London’s ‘sky-high’ cost of renting
An investigation by the BBC has revealed the ‘sky-high’ cost of rentals, as well as the extent of the housing crisis in London.
The study has found that, on average, renters in London spend over a 1/3 of their income on rent. Experts have said that housing should cost no more than 30% of take home pay.
The average cost of renting a property in London is £1,497 per month, compared to £989 across the South East of England and £527 in the North East.
The cost of a single room in a flat or house in London is, on average, £607 a month, well over the recommended 30% of mean incomes. Of the most expensive places to live in the UK, the top ten are all London boroughs.
Dan Wilson Craw, a policy manager from Generation Rent, a campaign dedicated to affordable housing, said: “the only option for average earners is to squeeze themselves into ever more crowded flat shares” which is “unsustainable… for anyone who wants to settle down”.
He believes that, unless there is a significant decrease in rent, London and surrounding areas will start to lose people to cheaper districts.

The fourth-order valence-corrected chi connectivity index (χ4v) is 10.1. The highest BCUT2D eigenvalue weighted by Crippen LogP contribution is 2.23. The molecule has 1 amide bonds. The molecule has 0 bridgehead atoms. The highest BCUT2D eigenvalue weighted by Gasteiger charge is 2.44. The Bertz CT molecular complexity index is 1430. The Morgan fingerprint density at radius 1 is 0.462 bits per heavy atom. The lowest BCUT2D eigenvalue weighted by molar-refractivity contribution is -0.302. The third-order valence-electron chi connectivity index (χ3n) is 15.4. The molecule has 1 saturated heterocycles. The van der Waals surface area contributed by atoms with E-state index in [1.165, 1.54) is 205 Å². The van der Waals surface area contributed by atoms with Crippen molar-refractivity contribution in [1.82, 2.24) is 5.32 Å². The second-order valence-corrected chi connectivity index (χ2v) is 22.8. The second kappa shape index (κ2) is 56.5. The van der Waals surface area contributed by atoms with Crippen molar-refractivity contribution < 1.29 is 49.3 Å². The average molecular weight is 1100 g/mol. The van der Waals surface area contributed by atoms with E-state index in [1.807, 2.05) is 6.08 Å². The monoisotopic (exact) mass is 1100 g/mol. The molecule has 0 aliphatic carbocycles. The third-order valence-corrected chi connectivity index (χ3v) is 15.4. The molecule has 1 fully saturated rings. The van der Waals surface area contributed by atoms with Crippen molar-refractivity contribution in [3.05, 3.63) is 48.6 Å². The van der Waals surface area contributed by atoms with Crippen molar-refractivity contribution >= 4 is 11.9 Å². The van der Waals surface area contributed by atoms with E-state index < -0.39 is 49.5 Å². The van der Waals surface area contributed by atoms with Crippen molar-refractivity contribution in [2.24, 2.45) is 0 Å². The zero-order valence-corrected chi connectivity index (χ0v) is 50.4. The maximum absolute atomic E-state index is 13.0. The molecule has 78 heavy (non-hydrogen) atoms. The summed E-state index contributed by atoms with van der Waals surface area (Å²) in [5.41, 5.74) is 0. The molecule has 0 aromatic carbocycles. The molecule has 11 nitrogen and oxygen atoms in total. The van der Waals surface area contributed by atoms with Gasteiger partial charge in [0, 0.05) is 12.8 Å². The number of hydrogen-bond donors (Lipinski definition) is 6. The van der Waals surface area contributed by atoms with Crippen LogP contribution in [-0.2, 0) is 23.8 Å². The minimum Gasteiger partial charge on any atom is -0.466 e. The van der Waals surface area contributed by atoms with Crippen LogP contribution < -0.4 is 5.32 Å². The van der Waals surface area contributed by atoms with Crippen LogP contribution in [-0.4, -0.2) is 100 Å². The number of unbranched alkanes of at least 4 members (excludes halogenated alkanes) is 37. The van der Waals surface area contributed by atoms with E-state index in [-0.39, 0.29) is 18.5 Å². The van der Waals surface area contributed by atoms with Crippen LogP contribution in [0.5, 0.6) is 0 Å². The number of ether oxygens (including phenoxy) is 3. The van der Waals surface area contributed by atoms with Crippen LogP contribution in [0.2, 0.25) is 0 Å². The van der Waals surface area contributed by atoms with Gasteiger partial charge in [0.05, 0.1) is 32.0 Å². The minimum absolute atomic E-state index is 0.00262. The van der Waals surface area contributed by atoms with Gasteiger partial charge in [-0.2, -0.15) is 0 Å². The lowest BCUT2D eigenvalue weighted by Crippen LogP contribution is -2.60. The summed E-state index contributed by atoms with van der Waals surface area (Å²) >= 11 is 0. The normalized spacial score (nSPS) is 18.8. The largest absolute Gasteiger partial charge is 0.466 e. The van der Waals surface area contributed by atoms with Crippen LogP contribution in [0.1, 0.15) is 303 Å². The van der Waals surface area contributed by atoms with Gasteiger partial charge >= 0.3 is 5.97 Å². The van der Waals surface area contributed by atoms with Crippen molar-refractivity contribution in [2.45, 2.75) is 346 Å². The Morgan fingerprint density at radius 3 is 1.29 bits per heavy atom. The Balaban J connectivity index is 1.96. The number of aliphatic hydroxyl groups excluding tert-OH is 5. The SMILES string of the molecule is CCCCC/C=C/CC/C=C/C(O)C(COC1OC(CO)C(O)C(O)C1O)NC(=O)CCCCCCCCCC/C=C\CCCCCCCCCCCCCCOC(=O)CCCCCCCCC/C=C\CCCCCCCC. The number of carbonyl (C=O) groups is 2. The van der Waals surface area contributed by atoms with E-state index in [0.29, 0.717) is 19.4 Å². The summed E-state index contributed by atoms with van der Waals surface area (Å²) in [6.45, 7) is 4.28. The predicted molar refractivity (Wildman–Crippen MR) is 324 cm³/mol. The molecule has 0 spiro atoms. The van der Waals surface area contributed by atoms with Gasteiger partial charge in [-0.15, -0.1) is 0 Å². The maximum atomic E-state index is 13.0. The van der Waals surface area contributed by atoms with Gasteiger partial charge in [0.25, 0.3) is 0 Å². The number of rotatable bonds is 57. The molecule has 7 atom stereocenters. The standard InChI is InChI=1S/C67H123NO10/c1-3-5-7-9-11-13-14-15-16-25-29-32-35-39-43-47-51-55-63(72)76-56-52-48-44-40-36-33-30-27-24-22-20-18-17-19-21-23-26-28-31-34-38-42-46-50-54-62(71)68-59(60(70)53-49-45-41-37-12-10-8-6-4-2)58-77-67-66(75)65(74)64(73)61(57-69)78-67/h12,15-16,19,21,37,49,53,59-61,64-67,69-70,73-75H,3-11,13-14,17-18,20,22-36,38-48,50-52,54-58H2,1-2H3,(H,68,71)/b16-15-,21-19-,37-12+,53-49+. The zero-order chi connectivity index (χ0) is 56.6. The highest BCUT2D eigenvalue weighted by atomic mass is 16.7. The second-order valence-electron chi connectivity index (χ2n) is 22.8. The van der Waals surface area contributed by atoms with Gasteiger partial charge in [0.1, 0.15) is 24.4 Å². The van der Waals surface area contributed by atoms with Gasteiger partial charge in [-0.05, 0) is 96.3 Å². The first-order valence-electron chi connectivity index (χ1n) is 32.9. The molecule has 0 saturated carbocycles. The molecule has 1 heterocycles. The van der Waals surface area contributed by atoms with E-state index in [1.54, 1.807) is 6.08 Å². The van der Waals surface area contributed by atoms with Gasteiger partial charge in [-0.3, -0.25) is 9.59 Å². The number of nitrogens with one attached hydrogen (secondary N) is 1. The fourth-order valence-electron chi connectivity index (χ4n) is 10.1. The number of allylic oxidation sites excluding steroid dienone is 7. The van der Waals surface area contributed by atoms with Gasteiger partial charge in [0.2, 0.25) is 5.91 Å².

Campbell Robb, chief executive of Shelter, said: “Our chronic housing shortage means private renting is no longer a stepping stone for people starting out in life – it’s where a quarter of families have to live.
Sky-high rents mean unstable and uncertain living situations are becoming the norm
Many people have found that it is increasingly more difficult to find affordable housing in London and the South East, and have been forced to move away because of the large gap between salaries and rent.
Henry Gregg, from the National Housing Federation said: “These figures provide yet more evidence of how seriously unaffordable renting is in this country. Sky-high rents mean unstable and uncertain living situations are becoming the norm.”
A spokesman for the Department of Communities and Local Government has said that they have “doubled the housing budget… investing £8bn in an extra 400,000 quality affordable homes to rent and buy” in an effort to combat the ever growing crisis.
According to Lloyds Banking Group UK, housing affordability in UK cities is now at its worst since the housing market boom in 2008.
Student housing rents are rising, causing discontent amongst current students and graduates. There have been warnings of a critical shortage in student housing which could lead to a 10% rise in rents.